Archaeologists from the Institute of Archaeology of the Russian Academy of Sciences have uncovered a seal of the Archbishop of Novgorod Spiridon during excavations at St. George’s (Yuriev) Monastery.
St. George’s (Yuriev) Monastery was an important religious centre of the Novgorod Republic, a medieval state that existed from the 12th to 15th century AD and stretched from the Gulf of Finland in the west to the northern Ural Mountains in the east.
The monastery is situated on the banks of the Volkhov River in Russia’s Novgorodskaya oblast, where today it is recognised as a world heritage site for Orthodox spirituality and Russian architecture. The site is also an important source for historical information on medieval Novgorod, as part of the Novgorod First Chronicle (the Synodal text) was compiled in the monastery.
Recent excavations in the monastic layers have led to the discovery of a residential building that dates from the 13th to 15th century AD. The structure appears to have been burnt during several phases of destruction, but in the upper layers, a lead hanging seal used to fasten important documents was uncovered, the fifth example of a seal discovered during ten years of archaeological research of the site.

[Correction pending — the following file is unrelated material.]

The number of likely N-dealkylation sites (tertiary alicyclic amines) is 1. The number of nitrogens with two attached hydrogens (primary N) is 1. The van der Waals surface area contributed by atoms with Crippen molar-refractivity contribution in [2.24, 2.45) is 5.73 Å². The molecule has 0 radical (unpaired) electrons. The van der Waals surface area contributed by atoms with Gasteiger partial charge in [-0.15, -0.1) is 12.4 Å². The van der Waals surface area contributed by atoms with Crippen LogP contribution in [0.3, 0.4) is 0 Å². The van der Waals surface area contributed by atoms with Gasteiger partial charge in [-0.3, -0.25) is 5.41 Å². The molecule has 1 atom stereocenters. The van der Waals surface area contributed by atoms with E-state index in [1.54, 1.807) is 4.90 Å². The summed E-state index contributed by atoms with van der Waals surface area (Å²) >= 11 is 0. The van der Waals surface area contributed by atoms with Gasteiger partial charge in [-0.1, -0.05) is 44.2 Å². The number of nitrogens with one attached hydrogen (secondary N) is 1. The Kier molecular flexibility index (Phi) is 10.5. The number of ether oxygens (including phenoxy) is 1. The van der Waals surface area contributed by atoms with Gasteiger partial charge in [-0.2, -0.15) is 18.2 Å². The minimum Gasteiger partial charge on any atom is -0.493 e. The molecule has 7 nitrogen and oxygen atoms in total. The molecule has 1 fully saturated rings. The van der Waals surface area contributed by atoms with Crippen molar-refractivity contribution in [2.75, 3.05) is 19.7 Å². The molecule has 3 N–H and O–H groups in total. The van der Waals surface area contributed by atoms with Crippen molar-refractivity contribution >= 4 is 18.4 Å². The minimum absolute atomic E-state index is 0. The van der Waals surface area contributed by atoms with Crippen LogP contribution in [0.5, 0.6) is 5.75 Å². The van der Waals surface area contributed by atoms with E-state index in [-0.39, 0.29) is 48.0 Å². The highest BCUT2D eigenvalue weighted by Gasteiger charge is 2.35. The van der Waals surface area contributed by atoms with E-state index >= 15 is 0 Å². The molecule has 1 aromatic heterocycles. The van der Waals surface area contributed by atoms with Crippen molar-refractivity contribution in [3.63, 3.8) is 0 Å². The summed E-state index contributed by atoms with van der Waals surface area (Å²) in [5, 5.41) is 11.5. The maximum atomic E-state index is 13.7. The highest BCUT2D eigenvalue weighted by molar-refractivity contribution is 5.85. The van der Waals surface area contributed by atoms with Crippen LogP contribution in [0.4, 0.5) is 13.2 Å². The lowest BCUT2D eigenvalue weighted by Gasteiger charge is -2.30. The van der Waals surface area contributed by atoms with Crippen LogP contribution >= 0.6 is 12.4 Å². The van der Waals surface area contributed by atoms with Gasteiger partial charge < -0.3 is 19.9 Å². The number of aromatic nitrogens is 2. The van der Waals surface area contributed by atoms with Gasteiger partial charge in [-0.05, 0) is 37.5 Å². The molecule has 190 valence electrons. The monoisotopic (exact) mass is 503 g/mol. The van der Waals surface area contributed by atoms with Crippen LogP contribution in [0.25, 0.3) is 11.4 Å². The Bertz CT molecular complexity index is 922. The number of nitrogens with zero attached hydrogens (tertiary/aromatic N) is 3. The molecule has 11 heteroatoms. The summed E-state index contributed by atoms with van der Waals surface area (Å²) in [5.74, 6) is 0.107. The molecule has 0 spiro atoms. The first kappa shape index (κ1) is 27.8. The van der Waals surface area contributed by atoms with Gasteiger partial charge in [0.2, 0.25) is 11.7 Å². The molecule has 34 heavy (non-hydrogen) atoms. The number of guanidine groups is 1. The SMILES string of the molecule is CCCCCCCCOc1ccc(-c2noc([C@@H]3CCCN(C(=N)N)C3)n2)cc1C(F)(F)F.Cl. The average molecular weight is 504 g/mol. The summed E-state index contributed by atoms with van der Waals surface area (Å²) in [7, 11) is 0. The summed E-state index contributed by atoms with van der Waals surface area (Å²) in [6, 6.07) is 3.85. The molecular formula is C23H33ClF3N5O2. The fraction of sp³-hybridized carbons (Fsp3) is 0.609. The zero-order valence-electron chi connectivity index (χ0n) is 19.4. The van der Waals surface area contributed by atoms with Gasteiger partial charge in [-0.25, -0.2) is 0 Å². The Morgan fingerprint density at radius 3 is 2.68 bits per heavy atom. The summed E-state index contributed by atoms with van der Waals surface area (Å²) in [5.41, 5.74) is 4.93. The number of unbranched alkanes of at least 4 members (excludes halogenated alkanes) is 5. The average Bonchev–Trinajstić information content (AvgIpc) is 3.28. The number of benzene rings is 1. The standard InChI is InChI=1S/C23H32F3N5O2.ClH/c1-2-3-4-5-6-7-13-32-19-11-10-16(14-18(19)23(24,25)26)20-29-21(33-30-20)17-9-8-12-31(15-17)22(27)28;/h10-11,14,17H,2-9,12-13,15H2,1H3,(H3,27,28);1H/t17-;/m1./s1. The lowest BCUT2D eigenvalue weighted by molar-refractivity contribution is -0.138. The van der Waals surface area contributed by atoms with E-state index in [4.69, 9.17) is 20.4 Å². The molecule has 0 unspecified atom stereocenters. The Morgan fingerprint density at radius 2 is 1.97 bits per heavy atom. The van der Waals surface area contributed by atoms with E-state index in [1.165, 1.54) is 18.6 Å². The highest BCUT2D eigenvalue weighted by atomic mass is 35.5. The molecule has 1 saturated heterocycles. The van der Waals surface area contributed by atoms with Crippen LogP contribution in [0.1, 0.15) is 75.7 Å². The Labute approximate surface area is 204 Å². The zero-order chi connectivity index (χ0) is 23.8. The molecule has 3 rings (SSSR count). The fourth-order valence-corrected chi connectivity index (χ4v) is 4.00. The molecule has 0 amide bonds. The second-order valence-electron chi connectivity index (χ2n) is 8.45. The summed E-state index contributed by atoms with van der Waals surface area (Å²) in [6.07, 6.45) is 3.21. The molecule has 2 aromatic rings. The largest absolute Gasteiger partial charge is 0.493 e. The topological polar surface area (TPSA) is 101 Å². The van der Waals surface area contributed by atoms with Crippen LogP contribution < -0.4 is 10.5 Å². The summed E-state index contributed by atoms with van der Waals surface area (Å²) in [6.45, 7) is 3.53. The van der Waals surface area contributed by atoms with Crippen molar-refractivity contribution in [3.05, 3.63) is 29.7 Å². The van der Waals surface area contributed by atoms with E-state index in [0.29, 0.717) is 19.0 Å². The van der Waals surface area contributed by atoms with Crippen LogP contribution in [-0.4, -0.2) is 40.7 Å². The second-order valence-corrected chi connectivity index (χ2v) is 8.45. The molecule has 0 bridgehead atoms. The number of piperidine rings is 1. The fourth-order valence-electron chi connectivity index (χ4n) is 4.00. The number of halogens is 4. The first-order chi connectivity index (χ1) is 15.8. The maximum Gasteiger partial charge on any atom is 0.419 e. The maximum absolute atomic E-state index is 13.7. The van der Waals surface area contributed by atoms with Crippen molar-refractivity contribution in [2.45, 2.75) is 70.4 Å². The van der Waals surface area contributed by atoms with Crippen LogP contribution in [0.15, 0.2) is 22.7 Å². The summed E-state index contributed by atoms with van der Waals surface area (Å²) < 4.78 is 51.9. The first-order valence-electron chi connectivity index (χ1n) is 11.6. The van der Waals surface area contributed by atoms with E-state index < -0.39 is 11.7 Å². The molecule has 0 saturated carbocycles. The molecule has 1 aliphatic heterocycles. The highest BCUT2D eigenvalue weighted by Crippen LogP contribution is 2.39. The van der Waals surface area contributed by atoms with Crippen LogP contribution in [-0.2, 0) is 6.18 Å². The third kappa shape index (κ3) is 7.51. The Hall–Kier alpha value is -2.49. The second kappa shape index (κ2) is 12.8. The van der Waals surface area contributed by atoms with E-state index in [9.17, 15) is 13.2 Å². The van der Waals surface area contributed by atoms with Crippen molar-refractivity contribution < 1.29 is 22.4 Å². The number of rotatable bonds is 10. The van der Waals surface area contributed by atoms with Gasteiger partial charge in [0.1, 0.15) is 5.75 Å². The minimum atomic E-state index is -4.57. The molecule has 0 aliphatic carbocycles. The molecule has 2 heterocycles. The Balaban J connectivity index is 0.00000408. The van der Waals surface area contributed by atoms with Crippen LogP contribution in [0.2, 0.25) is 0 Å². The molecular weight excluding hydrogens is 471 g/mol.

Upon closer inspection, it was revealed that the seal bears the name of the Archbishop of Novgorod Spiridon (1229-1249), who ruled the Novgorod diocese during the Tatar-Mongol invasion of Rus’ in the mid-13th century AD. Most Rus’ principalities were forced to submit to Mongol rule and became vassals of the Golden Horde, however, the Novgorod Republic resisted and maintained their independence.
On one side of the seal there is an inscription in five lines with the name of Spiridon, Archbishop of Novgorod, and on the other side is a depiction of Mary, which in the Eastern and Oriental Orthodox, Church of the East, Catholic, Anglican, and Lutheran churches, describe her as the Mother of God.
Header Image Credit : Institute of Archaeology of the Russian Academy of Sciences